He's a likeable, talented, determined racer and one many pegged as a future world champion. Now, Robert Kubica's life will be all about patience.
The Lotus-Renault driver suffered multiple fractures to his right hand, arm, and leg and severe cuts to his forearm when an Armco barrier sliced through his car in a heavy crash during a rally event on Sunday in Italy. F1's first-ever Polish driver was airlifted to Santa Corona Hospital where he underwent a seven-hour operation to repair the damage, including extensive reconstruction of the tendons, blood vessels and nerves of his right forearm and hand.
The surgery went well and Kubica's hand was warm after the surgery. Although his doctors felt it was "in good shape," the 26-year-old may still lose his hand due to complications or perhaps never regain full use.
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"The danger is in five to seven days you can have vascular problems and shocks, and we could do surgery again to solve these problems," hand surgeon Igor Rossello told reports following the operation. "We will see in the next days what will happen."
The surgery itself was a massive undertaking, requiring two teams of surgeons from two different hospitals to complete. The forearm was the most complex to repair after the bones and tendons were broken and severed in two places. Doctors used four plates and several screws to put the bones together before working to reattach the blood vessels, tendons and nerves.
The driver spent the night in a medically induced coma but was woken by his doctors on Monday morning and spoke briefly to his family. He was able to move his fingers and there was no swelling or signs of infection, which his doctors said was "encouraging."
Despite the positive outcome, Rossello added that it would be impossible to say whether Kubica would ever regain the function needed to go back to F1 racing.
"We will see in one year what will be the function of the nerves," he said. "Drivers are always very special patients. I have a lot of motorbike patients and they heal in the fastest way possible, much faster than normal people."
With Kubica's return to the car in 2011 ruled out, several drivers may be in the running to replace him when the season starts next month in Bahrain. While the team has two reserve drivers in Bruno Senna, who drove for Hispania last year, and former Renault driver Romain Grosjean, they may be passed over for racers who have delivered better results, such as former BMW driver Nick Heidfeld, Force India third driver Nico Hulkenberg who raced for Williams in 2010, ex-Force India and Toro Rosso man Tonio Liuzzi, and Team Lotus driver Jarno Trulli, who drove for Renault from 2002 to 2004 and won the Monaco Grand Prix in his final season with the French team.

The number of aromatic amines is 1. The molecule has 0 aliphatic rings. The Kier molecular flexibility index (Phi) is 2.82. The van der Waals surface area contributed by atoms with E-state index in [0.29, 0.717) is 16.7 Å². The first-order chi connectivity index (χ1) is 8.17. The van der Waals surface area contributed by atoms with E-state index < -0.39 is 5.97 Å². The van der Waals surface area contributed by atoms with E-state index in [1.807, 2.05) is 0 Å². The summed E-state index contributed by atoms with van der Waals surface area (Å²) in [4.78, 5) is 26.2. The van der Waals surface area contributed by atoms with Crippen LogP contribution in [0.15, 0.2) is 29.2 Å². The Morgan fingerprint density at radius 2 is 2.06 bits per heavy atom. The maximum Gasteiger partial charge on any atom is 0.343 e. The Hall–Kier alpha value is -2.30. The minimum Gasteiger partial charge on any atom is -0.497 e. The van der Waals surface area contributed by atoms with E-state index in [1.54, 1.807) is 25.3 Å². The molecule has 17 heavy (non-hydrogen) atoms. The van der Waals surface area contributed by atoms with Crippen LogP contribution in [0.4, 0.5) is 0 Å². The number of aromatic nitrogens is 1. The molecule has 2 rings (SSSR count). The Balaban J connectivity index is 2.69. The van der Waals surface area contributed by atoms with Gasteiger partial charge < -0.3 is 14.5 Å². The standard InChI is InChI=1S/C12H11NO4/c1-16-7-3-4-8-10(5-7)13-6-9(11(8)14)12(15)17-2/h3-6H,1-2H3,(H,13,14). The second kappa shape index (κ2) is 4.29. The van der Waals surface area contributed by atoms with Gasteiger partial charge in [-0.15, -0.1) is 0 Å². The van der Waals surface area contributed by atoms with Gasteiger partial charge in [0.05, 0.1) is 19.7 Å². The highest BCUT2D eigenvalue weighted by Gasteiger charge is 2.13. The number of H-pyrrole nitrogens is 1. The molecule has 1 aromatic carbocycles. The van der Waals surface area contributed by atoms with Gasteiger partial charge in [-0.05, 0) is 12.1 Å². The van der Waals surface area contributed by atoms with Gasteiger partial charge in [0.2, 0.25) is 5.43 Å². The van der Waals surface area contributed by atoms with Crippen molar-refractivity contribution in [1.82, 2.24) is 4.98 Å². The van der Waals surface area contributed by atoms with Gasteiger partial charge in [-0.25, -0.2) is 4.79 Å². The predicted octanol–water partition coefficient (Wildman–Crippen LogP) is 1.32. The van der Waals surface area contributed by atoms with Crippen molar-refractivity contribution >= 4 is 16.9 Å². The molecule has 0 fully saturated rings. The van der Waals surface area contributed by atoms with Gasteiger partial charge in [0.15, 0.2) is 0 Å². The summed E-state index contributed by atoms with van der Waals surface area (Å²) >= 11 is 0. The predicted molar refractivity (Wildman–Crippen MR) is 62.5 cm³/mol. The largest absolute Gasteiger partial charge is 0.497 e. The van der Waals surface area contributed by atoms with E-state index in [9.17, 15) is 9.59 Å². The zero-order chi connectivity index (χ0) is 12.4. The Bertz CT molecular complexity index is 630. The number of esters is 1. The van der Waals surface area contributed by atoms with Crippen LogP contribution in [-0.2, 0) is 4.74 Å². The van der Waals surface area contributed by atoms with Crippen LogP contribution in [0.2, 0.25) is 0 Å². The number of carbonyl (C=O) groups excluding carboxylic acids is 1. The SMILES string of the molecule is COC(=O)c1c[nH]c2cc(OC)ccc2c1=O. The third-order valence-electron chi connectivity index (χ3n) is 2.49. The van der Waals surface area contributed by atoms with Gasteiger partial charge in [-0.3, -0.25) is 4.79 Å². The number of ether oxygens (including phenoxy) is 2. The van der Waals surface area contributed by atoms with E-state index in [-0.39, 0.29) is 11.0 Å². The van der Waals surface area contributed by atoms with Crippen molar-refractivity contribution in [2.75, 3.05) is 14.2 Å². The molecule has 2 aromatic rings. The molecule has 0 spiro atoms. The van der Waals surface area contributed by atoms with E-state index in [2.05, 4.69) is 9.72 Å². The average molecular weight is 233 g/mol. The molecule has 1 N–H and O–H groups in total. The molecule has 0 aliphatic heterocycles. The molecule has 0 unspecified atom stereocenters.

The loss of one of the sport's top talents is a huge blow for F1 and for the Renault team, which saw their No. 1 driver post the fastest time in the first test session of 2011 last week. Being near the front is nothing new to Kubica who seems to have an innate ability to squeeze speed from a race car, delivering results for his team that continue to defy the experts.
In 2010, he scored three podiums in a car that had no business being in the top five and added five more top-five finishes to end the season eighth overall in points. He scored 136 of his team's 163 points.
Kubica began his F1 career in 2006 with BMW Sauber as its Friday test driver before taking over the race seat vacated by Canadian Jacques Villeneuve when he fell out with the team after 12 of 18 races. The Polish driver made his debut in Hungary and scored his maiden podium in his third F1 start when he took third at the Italian Grand Prix on the legendary Monza Circuit.
He made headlines in Montreal a year later with a terrifying high-speed crash in the Canadian Grand Prix, where his car slammed into a retaining wall at about 300 kilometres per hour and then disintegrated as it somersaulted down the track. When the car finally came to a rest, Kubica was pulled from the tattered shell with only a sore ankle and a concussion. He missed the next stop in Indianapolis before racing again in France a month later.
A year after his crash in Montreal, Kubica returned to the Circuit Gilles Villeneuve and took the chequered flag, scoring his and BMW's first win in F1. He stayed with BMW until it left the sport at the end of 2009.
When BMW announced its decision to leave F1, several teams bid for his services before he narrowed it down to three and then signed a deal with Renault.
Kubica is also one of the more real and honest racers in the F1 paddock that increasingly sees drivers toe the corporate line rather than speak their minds. For example, he was openly angry with the BMW team when it decided to stop development on the 2008 car and start working on the next year following his win. Kubica felt he had a shot at the world championship and BMW should have gone for it, but the team instead announced it had attained its season goal of a win and therefore would shift its focus to 2009.
Just before the Canadian Grand Prix last year, Kubica signed a deal to extend his contract with Renault for another two seasons. At the time, he spoke about his simple outlook on life, something that will undoubtedly play a huge role as he recovers from his injuries and strives to get back into a racing car down the road.
"I'm a racing driver and what I love is racing," he said. "I am the kind of person who lives in the present, so I don't think about the future or the past. I just live day-by-day and I just concentrate the job I have to do."
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